Human Brain Cells Successfully Implanted into Rats

Science

For the past ten years, researchers have built more intricate brain organoids, these are 3-Dimentional groups of cells that are designed to resemble the human brain.

New research takes clumps of human nerve cells and inserts them into a rat's brain. Compared to experiments where the neurons are cultivated in lab dishes, here they develop larger and more complexly.

“New research takes clumps of human nerve cells and inserts them into a rat's brain“

According to Arnold Kriegstein, a third-party neuroscientist at the University of California, the human cells respond to the rat cells and affect their actions. These links “demonstrate more substantial integration of the transplanted neurons”.

The foreign organoids grew along with the rat, increasing by 9x its original size and taking up one third of one brain cortex after 12 weeks. At this point they discovered that the rat cells are pushed aside and “it grows as a unit”.

Because rats' brains provide the ideal environment for cell growth, the human cells thrived. The neurons were ultimately 6x larger than corresponding cells in lab dishes.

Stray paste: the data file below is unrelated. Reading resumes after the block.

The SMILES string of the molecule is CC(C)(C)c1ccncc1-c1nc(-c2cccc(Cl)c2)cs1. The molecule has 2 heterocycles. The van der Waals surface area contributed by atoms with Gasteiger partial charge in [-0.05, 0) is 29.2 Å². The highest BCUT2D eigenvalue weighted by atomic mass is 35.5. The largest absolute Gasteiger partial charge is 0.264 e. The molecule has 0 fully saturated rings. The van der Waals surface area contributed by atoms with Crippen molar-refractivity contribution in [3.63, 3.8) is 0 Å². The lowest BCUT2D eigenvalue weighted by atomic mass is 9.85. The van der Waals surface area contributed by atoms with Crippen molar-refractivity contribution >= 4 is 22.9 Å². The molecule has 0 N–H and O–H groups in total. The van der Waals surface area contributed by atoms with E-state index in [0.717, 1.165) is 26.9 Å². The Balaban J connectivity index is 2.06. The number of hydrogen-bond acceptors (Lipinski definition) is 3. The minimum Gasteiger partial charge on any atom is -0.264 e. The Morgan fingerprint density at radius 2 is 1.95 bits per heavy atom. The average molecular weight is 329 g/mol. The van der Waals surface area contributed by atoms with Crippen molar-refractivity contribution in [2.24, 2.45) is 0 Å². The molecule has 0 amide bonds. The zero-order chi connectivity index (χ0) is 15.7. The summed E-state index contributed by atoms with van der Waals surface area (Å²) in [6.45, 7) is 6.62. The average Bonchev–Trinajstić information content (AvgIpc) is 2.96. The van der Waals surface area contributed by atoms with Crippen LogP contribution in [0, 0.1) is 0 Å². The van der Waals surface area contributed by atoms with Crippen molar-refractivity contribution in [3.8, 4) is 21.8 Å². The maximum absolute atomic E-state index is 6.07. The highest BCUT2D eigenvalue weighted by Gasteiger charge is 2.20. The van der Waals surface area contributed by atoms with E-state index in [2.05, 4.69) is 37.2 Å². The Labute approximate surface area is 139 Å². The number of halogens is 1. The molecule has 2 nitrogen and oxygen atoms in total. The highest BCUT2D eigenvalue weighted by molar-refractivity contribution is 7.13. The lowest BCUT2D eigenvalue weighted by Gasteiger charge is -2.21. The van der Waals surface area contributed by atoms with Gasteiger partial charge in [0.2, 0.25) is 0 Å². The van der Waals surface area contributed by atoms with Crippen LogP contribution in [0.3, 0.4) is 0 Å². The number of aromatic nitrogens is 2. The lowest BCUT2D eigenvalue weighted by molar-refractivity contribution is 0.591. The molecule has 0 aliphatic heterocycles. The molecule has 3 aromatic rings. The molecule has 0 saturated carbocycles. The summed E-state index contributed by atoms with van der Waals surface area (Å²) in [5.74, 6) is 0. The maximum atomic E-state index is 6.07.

Tests revealed that there was a closer comparison between transplanted neurons and human brain-derived cells than transplanted neurons and cells in dishes.

Unfortunately, rats which underwent the transplant failed to demonstrate evidence of greater intellect or memory. Scientists were more worried about the chance of them developing impairments.

“Will there be memory deficits? Will there be motor deficits? Will there be seizures?”

However, a number of tests were run to check and Pasca concluded that they “could not find differences”.

In future, the 3D brain replicas have potential to be implemented as a tool for treatment therapies.

“Challenging disorders will require bold approaches,” he says. “We will need to build human models that recapitulate more aspects of the human brain to study these uniquely human conditions.”

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